A facility with a large methane flare in the Eagle Ford Shale region. Photo by Mario Bravo.
A facility produces a gas flare in the Eagle Ford Shale region. Credit: Courtesy / Mario Bravo

The Environmental Protection Agency released on Thursday new standards for methane pollution from new and modified oil and gas equipment. These are the first-ever national standards for methane pollution for the oil and gas industry, the largest source of methane emissions.  Texans may be poised to benefit most from these new standards since the industry is producing more methane here than in any other state in the county.

Good for the Planet

Methane pollution is responsible for a quarter of man-made climate change. Pound for pound, the gas traps more than 80 times as much heat on our planet in the short term as carbon dioxide.

Right now, the oil and gas industry is leaking millions of tons of methane pollution and toxic chemicals into the air that harm our health and speed up climate change. These industrial leaks are like an invisible oil spill happening every day. According to EPA, the oil and gas industry leaked nearly 10 million metric tons of methane pollution in 2014. The 20-year climate impact of those emissions is equal to the pollution caused by over 200 coal-fired power plants.

Texas is responsible for roughly one-third of these methane emissions.

Good for San Antonio

The rules will also benefit San Antonio’s air quality. When methane leaks, other co-pollutants leak with it. Many of these pollutants react in the air to form ozone, more commonly known as smog. By fixing these leaks, there will be less smog producing pollutants drifting into San Antonio from the nearby Eagle Ford shale. Air quality modeling done by the Alamo Area Council of Governments, as well as the University of Texas, show emissions from the Eagle Ford Shale impacting San Antonio ozone levels. It’s not a magic bullet for San Antonio’s air quality problems – unfortunately, no magic bullet exists – but every little bit helps when your city is facing a non-attainment designation for not meeting national air quality standards.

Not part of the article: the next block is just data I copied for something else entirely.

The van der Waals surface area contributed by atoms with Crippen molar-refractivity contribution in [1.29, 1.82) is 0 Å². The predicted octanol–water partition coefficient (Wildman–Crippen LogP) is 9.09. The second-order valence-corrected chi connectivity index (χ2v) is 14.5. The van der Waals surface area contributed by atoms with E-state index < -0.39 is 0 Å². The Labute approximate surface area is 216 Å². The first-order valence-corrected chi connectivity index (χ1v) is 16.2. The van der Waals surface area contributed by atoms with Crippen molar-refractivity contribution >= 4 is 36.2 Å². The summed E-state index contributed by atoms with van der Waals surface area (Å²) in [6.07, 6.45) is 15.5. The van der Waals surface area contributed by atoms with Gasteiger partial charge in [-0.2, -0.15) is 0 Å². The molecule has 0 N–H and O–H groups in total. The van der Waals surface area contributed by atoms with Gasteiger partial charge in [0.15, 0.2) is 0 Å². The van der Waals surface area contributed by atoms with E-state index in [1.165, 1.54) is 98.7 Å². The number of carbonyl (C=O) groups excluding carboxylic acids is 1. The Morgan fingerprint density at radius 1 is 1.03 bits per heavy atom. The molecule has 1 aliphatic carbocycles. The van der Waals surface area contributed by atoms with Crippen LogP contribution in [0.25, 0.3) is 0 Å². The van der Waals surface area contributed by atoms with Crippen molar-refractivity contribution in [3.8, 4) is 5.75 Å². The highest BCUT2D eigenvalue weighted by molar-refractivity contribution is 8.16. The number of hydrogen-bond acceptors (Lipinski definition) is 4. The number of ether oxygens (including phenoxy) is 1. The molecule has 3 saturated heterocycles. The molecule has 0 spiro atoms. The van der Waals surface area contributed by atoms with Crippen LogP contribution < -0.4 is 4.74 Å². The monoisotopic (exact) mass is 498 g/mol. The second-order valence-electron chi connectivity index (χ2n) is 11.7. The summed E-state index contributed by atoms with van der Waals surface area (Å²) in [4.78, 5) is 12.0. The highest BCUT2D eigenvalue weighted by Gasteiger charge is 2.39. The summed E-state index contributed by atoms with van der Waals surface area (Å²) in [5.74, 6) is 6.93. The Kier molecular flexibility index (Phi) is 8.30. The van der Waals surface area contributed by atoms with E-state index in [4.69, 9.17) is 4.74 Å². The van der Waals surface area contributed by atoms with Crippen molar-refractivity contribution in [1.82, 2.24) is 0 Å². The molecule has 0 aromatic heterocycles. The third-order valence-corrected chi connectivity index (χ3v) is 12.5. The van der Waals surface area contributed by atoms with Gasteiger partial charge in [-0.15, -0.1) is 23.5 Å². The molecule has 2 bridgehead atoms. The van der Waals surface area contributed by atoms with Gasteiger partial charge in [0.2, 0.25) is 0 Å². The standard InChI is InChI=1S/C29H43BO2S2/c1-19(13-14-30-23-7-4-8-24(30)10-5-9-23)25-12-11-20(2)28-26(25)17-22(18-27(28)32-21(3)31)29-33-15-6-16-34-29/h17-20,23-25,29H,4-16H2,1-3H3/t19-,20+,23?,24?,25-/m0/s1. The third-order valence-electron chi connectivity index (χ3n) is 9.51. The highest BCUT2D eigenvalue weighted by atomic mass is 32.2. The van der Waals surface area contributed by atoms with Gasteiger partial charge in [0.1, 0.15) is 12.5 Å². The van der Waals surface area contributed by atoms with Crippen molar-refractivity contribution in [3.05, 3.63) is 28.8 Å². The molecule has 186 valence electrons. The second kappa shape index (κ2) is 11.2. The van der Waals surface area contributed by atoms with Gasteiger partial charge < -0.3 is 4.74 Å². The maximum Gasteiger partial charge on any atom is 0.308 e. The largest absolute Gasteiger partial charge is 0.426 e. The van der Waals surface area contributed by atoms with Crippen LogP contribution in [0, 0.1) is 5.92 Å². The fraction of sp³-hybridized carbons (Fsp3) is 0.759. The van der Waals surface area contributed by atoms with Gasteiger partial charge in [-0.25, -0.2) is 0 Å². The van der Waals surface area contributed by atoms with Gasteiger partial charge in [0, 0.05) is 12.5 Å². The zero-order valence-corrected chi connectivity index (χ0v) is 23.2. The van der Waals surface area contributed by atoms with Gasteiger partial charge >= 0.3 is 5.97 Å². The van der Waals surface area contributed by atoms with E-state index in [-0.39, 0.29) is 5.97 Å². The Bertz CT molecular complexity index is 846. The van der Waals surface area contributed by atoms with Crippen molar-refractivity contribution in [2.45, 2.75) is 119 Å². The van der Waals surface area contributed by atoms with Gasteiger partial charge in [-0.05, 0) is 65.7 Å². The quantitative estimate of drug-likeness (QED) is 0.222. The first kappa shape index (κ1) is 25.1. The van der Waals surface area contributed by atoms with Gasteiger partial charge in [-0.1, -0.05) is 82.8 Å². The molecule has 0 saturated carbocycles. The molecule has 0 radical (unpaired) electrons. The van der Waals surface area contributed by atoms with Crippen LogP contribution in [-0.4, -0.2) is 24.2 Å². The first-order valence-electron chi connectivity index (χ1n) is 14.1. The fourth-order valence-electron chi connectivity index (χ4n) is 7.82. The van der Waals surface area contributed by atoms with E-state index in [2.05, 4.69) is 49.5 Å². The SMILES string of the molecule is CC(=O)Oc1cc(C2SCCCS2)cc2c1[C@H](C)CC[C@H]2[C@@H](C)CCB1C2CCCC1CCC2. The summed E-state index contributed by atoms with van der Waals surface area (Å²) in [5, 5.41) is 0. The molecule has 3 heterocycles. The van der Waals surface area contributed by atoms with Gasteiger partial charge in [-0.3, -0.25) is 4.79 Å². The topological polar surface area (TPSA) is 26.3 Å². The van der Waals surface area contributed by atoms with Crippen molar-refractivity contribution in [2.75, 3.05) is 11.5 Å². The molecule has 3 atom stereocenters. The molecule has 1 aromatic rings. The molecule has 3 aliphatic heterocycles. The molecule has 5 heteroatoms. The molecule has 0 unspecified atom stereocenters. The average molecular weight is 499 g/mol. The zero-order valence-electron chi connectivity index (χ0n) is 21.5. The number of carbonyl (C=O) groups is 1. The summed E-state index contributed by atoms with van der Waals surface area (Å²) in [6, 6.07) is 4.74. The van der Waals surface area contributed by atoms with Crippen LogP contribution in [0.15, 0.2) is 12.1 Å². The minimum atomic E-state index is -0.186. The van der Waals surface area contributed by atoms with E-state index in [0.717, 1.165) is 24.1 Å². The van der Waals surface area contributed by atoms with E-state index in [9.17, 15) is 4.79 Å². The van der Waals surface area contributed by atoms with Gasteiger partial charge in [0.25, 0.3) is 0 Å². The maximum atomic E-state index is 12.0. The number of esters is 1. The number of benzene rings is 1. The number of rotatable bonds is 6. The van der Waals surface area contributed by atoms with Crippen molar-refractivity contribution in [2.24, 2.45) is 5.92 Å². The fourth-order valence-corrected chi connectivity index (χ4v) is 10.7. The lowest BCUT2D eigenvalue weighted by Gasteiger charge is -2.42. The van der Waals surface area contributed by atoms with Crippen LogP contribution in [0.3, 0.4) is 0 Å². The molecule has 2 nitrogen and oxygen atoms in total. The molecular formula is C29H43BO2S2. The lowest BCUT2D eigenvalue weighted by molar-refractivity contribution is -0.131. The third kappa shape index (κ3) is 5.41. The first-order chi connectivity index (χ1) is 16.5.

But that’s not all. Some of the toxic gases released alongside methane, like benzene, can cause serious health problems, including cancer, posing a risk to oil and gas workers as well as nearby communities.

The Solution

The good news is that fixing the problem is affordable. After all, for the most part we are talking about a plumbing problem – fixing leaks. Technologies and strategies to reduce emissions are on the market now. Responsible producers are already implementing these strategies, including some of those operating in the Eagle Ford, and the U.S. companies that manufacture these tools and provide these services are poised to grow if these leading practices become the standard across the country. In fact, there are more of these “methane mitigation” companies in Texas than any other state.

Other energy producing states have already implemented similar methane rules to what EPA finalized and prove these rules work. Since Colorado took action on methane two years ago, industry reports that leaks were located and quickly plugged, and it didn’t negatively impact industry profits. California, Ohio, Pennsylvania and Wyoming, as well as the U.S. Department of the Interior, have also all moved forward to reduce oil and gas industry methane emissions.

EPA’s standards for methane emissions from new and modified sources in the oil and gas industry represents an important step toward keeping Texans safe and healthy and represents an important down payment for fighting climate change.


Top image: A facility with a large methane flare in the Eagle Ford Shale region. Photo by Mario Bravo.

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Mario Bravo

Mario Bravo is a lifelong community advocate who grew up attending public schools in San Antonio and then went on to obtain a bachelor's degree in history from the University of Texas and a master's degree...